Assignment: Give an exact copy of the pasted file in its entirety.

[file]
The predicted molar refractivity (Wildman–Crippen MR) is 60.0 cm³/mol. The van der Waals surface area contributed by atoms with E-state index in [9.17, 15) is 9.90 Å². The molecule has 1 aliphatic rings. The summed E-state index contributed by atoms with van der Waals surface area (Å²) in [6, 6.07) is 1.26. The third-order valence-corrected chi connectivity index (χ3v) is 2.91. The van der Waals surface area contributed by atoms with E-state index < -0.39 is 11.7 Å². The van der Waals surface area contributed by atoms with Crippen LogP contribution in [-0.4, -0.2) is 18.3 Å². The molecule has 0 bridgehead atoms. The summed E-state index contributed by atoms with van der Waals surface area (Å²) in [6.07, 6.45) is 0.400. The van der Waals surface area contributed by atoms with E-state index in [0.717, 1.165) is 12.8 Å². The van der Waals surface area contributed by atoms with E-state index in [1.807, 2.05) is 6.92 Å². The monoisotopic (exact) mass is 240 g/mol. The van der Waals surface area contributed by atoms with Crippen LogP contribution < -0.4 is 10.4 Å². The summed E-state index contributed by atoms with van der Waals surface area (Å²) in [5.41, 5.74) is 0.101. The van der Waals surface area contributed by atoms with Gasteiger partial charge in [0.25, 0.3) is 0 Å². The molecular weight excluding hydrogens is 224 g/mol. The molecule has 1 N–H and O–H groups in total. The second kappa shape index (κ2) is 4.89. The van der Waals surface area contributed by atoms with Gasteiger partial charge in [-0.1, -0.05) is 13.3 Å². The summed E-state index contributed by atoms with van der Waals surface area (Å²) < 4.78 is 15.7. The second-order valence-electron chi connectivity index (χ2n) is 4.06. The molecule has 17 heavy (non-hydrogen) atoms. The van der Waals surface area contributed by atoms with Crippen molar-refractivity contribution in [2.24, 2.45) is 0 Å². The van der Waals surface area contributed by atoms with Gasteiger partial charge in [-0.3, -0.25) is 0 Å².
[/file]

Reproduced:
The predicted molar refractivity (Wildman–Crippen MR) is 60.0 cm³/mol. The van der Waals surface area contributed by atoms with E-state index in [9.17, 15) is 9.90 Å². The molecule has 1 aliphatic rings. The summed E-state index contributed by atoms with van der Waals surface area (Å²) in [6, 6.07) is 1.26. The third-order valence-corrected chi connectivity index (χ3v) is 2.91. The van der Waals surface area contributed by atoms with E-state index < -0.39 is 11.7 Å². The van der Waals surface area contributed by atoms with Crippen LogP contribution in [-0.4, -0.2) is 18.3 Å². The molecule has 0 bridgehead atoms. The summed E-state index contributed by atoms with van der Waals surface area (Å²) in [6.07, 6.45) is 0.400. The van der Waals surface area contributed by atoms with E-state index in [0.717, 1.165) is 12.8 Å². The van der Waals surface area contributed by atoms with E-state index in [1.807, 2.05) is 6.92 Å². The monoisotopic (exact) mass is 240 g/mol. The van der Waals surface area contributed by atoms with Crippen LogP contribution < -0.4 is 10.4 Å². The summed E-state index contributed by atoms with van der Waals surface area (Å²) in [5.41, 5.74) is 0.101. The van der Waals surface area contributed by atoms with Gasteiger partial charge in [0.25, 0.3) is 0 Å². The molecular weight excluding hydrogens is 224 g/mol. The molecule has 1 N–H and O–H groups in total. The second kappa shape index (κ2) is 4.89. The van der Waals surface area contributed by atoms with Gasteiger partial charge in [-0.1, -0.05) is 13.3 Å². The summed E-state index contributed by atoms with van der Waals surface area (Å²) < 4.78 is 15.7. The second-order valence-electron chi connectivity index (χ2n) is 4.06. The molecule has 17 heavy (non-hydrogen) atoms. The van der Waals surface area contributed by atoms with Crippen molar-refractivity contribution in [2.24, 2.45) is 0 Å². The van der Waals surface area contributed by atoms with Gasteiger partial charge in [-0.3, -0.25) is 0 Å².